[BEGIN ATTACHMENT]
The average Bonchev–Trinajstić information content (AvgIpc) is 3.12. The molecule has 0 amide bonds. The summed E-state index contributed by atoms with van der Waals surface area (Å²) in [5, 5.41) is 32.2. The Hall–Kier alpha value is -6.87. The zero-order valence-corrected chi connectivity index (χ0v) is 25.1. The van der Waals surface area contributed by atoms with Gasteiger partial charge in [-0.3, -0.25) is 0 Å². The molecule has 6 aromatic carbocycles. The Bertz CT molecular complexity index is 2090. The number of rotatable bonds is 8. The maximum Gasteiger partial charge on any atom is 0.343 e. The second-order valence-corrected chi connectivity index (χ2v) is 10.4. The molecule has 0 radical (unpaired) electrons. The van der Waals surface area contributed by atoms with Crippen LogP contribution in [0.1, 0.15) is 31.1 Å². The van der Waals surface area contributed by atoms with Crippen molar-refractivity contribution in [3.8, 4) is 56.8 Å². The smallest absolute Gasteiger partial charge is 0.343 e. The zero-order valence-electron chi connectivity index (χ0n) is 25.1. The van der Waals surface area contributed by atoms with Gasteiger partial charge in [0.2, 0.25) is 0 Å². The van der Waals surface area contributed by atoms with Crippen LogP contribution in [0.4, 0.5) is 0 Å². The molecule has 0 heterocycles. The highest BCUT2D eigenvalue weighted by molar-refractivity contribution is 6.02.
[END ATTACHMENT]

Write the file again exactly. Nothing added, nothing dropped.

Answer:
The average Bonchev–Trinajstić information content (AvgIpc) is 3.12. The molecule has 0 amide bonds. The summed E-state index contributed by atoms with van der Waals surface area (Å²) in [5, 5.41) is 32.2. The Hall–Kier alpha value is -6.87. The zero-order valence-corrected chi connectivity index (χ0v) is 25.1. The van der Waals surface area contributed by atoms with Gasteiger partial charge in [-0.3, -0.25) is 0 Å². The molecule has 6 aromatic carbocycles. The Bertz CT molecular complexity index is 2090. The number of rotatable bonds is 8. The maximum Gasteiger partial charge on any atom is 0.343 e. The second-order valence-corrected chi connectivity index (χ2v) is 10.4. The molecule has 0 radical (unpaired) electrons. The van der Waals surface area contributed by atoms with Crippen LogP contribution in [0.1, 0.15) is 31.1 Å². The van der Waals surface area contributed by atoms with Crippen molar-refractivity contribution in [3.8, 4) is 56.8 Å². The smallest absolute Gasteiger partial charge is 0.343 e. The zero-order valence-electron chi connectivity index (χ0n) is 25.1. The van der Waals surface area contributed by atoms with Gasteiger partial charge in [0.2, 0.25) is 0 Å². The van der Waals surface area contributed by atoms with Crippen LogP contribution in [0.4, 0.5) is 0 Å². The molecule has 0 heterocycles. The highest BCUT2D eigenvalue weighted by molar-refractivity contribution is 6.02.